Go back

Abbott advocates ‘masterly inactivity’ in higher education policy

Tony Abbott, leader of the opposition, has suggested that he may not make many changes to higher education policy if elected into government later this year. In a speech to the Universities Australia annual conference, Abbott said that “masterly inactivity” is underrated as an approach to policy-making for some sectors.

Abbott spoke of “fine-tuning” the system rather than introducing major changes and of “humility” from government ministers, who are no more qualified to make decisions about the running of universities than those working in higher education. “Often, there is nothing that government can contribute except interference. Higher education is one area where government’s role is more to be a respectful listener than a hands-on manager.”

“A period of relative policy stability in which changes already made can be digested and adjusted to (such as the move to demand-driven funding) is probably what our universities most need now,” he told university leaders at the conference in Canberra on 28 February.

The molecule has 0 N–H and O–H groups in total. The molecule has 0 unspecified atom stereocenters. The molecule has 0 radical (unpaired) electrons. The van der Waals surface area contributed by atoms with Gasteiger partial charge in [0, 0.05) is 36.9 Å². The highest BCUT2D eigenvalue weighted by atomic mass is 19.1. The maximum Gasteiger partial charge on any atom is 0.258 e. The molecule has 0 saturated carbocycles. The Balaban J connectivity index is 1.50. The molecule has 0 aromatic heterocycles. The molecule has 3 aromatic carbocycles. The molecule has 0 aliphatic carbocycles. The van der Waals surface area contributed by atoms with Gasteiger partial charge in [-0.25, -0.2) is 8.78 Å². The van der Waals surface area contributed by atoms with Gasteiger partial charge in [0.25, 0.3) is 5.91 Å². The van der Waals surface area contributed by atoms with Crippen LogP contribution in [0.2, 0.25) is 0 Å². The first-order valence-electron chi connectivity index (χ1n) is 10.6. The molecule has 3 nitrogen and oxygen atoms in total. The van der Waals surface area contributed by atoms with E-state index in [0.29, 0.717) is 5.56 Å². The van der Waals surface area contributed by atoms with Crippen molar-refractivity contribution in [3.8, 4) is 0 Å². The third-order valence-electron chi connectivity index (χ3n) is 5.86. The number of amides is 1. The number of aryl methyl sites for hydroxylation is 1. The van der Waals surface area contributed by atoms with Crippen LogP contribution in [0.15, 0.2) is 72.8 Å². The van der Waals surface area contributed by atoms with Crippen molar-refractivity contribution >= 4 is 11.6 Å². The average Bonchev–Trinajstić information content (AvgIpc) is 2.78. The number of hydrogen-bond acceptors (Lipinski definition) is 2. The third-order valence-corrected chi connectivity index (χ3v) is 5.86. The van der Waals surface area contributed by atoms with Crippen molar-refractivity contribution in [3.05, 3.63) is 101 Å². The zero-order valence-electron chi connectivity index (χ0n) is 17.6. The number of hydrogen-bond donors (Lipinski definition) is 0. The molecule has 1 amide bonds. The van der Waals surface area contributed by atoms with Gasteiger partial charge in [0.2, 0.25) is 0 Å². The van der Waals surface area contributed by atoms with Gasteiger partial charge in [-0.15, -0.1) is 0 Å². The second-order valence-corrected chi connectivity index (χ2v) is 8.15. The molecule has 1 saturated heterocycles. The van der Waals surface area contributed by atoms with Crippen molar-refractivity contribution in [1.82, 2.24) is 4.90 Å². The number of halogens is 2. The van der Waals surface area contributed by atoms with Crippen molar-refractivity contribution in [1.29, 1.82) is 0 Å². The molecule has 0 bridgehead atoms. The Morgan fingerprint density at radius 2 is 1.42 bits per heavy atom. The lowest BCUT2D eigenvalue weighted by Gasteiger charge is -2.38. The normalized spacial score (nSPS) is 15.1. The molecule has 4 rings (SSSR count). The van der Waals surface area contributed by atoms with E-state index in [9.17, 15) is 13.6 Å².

If elected, Abbott says he would seek to ease the reporting burdens of universities; the Australian Charities and Not-for-profits Commission would be abolished, as institutions should not have to report to this body as well as the Tertiary Education Quality and Standards Agency.

Though universities have no more right to be inefficient than any other institution, Abbott said, funding for higher education is rarely wasted as long as it goes into teaching or research. Bringing in longer-term research grants would mean that researchers could spend less of their working life filling out grant applications, he also said.

Abbott said his centre-right opposition coalition would produce a new version of the Colombo plan so that Australia can benefit from the circulation of students in the Asia-Pacific region. The original plan gave thousands of students from around the region the opportunity to study in Australia. The opposition has also launched a higher education working group to focus on how Australian universities can take part in the online learning revolution.

In a statement released after Abbott’s speech, Chris Bowen, minister for tertiary education, skills, science and research, accused the leader of the opposition of failing to promise universities that their funding would not be cut if he wins the election. The speech, said Bowen, was “devoid of substance, real policy or funding commitments”.